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Get Your RAM While You Still Can!!!

Discussion in 'Tech Talk' started by Big Al 24, Dec 17, 2008.

  1. Big Al 24

    Big Al 24

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    Apr 23, 2008
    Foreign Governments Line Up To Bail Out DRAM Industry

    Amid the U.S.'s own bailout dilemma, more countries line up to bail out DRAM producers

    The economic crisis has hit many industries hard from banking to automotive to the electronics business. International governments, including the U.S., have united to bail out the struggling banking and finance industry. Critics say that these bailout reward mismanagement and undermine the free market, while supporters say they are essential to prevent a depression.

    Meanwhile, American lawmakers struggle with bailout plans for the U.S. automakers, as public opinion opposes such a plan.

    However, another industry, often forgotten here in the U.S., has been hit even harder by the crisis, pushing it to the brink of collapse -- the DRAM business.

    DailyTech previously reported that the Taiwanese was considering bailing out its DRAM manufacturers, to save them from bankruptcy, through much needed cash loans. Now Germany and South Korea, two other major players in the business are closing in on plans to bail out their own DRAM firms.

    The DRAM industry was in trouble due to too much supply and not enough demand even before the worst of the economic downturn hit. However, when the crisis did hit, it sent the already hurting DRAM firms plummeting towards rock bottom. Many companies are on the verge of running out of cash and will soon go out of business without intervention. Ben Tseng, a vice president at Taiwanese DRAM maker ProMOS Technologies, states, "This industry is going through a critical stage."

    If the DRAM market collapses, there would be major ramifications for the notebook and desktop market worldwide, as every consumer computer uses DRAM. Mobile electronics, which also utilize DRAM, would likely suffer as well. All of these markets could see soaring prices if production dries up.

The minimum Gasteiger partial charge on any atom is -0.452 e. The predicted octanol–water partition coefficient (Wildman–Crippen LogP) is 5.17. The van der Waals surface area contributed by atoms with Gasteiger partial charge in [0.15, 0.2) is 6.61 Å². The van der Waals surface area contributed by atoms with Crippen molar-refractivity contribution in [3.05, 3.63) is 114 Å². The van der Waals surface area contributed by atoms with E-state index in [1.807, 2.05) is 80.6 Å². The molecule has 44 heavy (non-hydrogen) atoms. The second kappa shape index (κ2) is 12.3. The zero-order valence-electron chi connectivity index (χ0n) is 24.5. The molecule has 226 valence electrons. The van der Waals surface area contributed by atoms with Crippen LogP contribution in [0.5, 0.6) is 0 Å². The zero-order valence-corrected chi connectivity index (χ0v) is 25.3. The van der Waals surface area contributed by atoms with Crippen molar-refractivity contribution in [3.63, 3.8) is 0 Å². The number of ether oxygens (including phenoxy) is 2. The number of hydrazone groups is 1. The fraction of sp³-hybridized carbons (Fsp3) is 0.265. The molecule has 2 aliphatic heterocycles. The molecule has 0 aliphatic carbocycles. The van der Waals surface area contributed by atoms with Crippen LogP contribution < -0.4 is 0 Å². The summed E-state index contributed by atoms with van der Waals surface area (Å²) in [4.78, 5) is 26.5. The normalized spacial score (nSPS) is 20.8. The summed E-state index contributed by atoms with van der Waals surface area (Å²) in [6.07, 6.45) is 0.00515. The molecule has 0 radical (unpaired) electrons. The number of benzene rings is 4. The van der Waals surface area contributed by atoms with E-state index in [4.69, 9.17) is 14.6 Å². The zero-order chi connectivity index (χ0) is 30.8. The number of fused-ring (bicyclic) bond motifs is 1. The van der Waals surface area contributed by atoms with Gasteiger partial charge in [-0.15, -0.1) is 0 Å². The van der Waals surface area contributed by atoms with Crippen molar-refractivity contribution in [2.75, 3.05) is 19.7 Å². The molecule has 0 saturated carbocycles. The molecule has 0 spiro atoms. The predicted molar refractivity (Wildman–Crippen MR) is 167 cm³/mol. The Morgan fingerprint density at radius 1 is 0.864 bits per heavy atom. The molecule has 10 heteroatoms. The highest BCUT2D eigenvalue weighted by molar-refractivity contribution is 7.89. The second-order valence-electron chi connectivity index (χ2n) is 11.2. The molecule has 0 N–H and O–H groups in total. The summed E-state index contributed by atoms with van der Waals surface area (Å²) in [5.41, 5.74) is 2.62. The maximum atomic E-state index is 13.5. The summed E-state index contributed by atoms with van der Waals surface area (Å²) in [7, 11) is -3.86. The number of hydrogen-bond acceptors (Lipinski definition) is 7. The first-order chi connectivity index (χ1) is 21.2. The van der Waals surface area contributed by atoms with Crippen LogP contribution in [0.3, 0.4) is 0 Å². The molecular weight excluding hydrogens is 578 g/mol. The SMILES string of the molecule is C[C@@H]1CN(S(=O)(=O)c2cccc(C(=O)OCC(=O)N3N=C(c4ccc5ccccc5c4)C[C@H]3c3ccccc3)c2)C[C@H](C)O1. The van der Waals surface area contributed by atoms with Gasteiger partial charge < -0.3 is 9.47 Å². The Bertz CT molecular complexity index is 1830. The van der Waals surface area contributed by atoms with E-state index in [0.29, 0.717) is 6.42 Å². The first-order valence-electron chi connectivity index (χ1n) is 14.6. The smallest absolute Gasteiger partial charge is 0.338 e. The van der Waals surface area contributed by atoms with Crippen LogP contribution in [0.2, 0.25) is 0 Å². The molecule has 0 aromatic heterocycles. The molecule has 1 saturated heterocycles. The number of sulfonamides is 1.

DRAM makers blame the crisis partially on building too many factories. When Microsoft's Windows Vista was released, its high memory requirements were expected to boost DRAM sales. With loans cheap, many new factories were built -- too many in fact. Now DRAM makers are struggling to pay off these debts and remain operational.

    And the market may not have bottomed out quite yet. Jenny Lai, analyst at CLSA Asia Pacific Markets in Taipei says she expects global unit PC shipments to fall 20 to 25 percent as consumers feel the pinch of the economic downturn. She states, “The first quarter is likely to be the worst first quarter for the PC in its history."

    Taiwan's five biggest DRAM producers have posted $2.85B USD losses this year. Germany's Qimonda AG has lost $1.95B USD thus far this year. It says it will run out of cash and collapse in the first quarter without a bailout. Chipmakers have already tried to close old factories and cut employees to cut costs.

    The bottom line problem is simple math -- the most prevalent DRAM chips cost around $1.30 to $1.50/G-bit (DDR2, 667) to produce while they sell for $0.59.

    South Korea's Hynix, already bailed out in a controversial 2001-2002 decision, is also is in need of cash. The situation for Taiwan's largest DRAM maker, Powerchip Semiconductor is even worse, as it expects to soon go out of business without loans. Taiwan's ProMOS faces similar problems. It insists it will pay back what it borrows, stating, "We are asking for access to loans. This is not a handout. The government will get paid back."

    Ultimately the bitter pill that critics and proponents of these and other industry bailouts alike must mull over is this --- if the DRAM, automotive and other industries are not bailed out, their collapse will drag down other related industries and place more stress on the already-bailed-out creditors. However, if they are bailed out, they are just accumulating greater debts, debts which could drag the global economy deeper into recession or worse, should sales and the economy not turn around.

    Last edited: Dec 17, 2008